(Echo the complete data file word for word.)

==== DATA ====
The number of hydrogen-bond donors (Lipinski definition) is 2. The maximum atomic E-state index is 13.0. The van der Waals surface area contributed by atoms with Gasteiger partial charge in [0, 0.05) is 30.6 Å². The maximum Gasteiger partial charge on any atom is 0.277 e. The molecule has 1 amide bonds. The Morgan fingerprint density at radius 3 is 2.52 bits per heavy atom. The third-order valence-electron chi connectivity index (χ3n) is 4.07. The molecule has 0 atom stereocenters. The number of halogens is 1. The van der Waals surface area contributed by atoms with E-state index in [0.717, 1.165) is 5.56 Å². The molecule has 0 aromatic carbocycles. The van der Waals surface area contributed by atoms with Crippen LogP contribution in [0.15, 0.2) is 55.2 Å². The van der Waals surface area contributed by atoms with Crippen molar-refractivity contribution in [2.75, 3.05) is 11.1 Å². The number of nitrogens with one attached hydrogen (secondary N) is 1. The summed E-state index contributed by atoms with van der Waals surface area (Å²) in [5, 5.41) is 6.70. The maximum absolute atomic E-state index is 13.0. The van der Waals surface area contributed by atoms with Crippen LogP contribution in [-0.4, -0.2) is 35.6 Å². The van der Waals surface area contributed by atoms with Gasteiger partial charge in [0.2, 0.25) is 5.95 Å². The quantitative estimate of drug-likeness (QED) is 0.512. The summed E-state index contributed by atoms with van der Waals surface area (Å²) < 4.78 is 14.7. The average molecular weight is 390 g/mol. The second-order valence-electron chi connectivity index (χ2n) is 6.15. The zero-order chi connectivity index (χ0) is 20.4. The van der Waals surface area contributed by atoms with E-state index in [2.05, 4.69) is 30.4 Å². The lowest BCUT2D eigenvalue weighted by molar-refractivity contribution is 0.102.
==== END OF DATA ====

The number of hydrogen-bond donors (Lipinski definition) is 2. The maximum atomic E-state index is 13.0. The van der Waals surface area contributed by atoms with Gasteiger partial charge in [0, 0.05) is 30.6 Å². The maximum Gasteiger partial charge on any atom is 0.277 e. The molecule has 1 amide bonds. The Morgan fingerprint density at radius 3 is 2.52 bits per heavy atom. The third-order valence-electron chi connectivity index (χ3n) is 4.07. The molecule has 0 atom stereocenters. The number of halogens is 1. The van der Waals surface area contributed by atoms with E-state index in [0.717, 1.165) is 5.56 Å². The molecule has 0 aromatic carbocycles. The van der Waals surface area contributed by atoms with Crippen LogP contribution in [0.15, 0.2) is 55.2 Å². The van der Waals surface area contributed by atoms with Crippen molar-refractivity contribution in [2.75, 3.05) is 11.1 Å². The number of nitrogens with one attached hydrogen (secondary N) is 1. The summed E-state index contributed by atoms with van der Waals surface area (Å²) in [5, 5.41) is 6.70. The maximum absolute atomic E-state index is 13.0. The van der Waals surface area contributed by atoms with Crippen LogP contribution in [-0.4, -0.2) is 35.6 Å². The van der Waals surface area contributed by atoms with Gasteiger partial charge in [0.2, 0.25) is 5.95 Å². The quantitative estimate of drug-likeness (QED) is 0.512. The summed E-state index contributed by atoms with van der Waals surface area (Å²) < 4.78 is 14.7. The average molecular weight is 390 g/mol. The second-order valence-electron chi connectivity index (χ2n) is 6.15. The zero-order chi connectivity index (χ0) is 20.4. The van der Waals surface area contributed by atoms with E-state index in [2.05, 4.69) is 30.4 Å². The lowest BCUT2D eigenvalue weighted by molar-refractivity contribution is 0.102.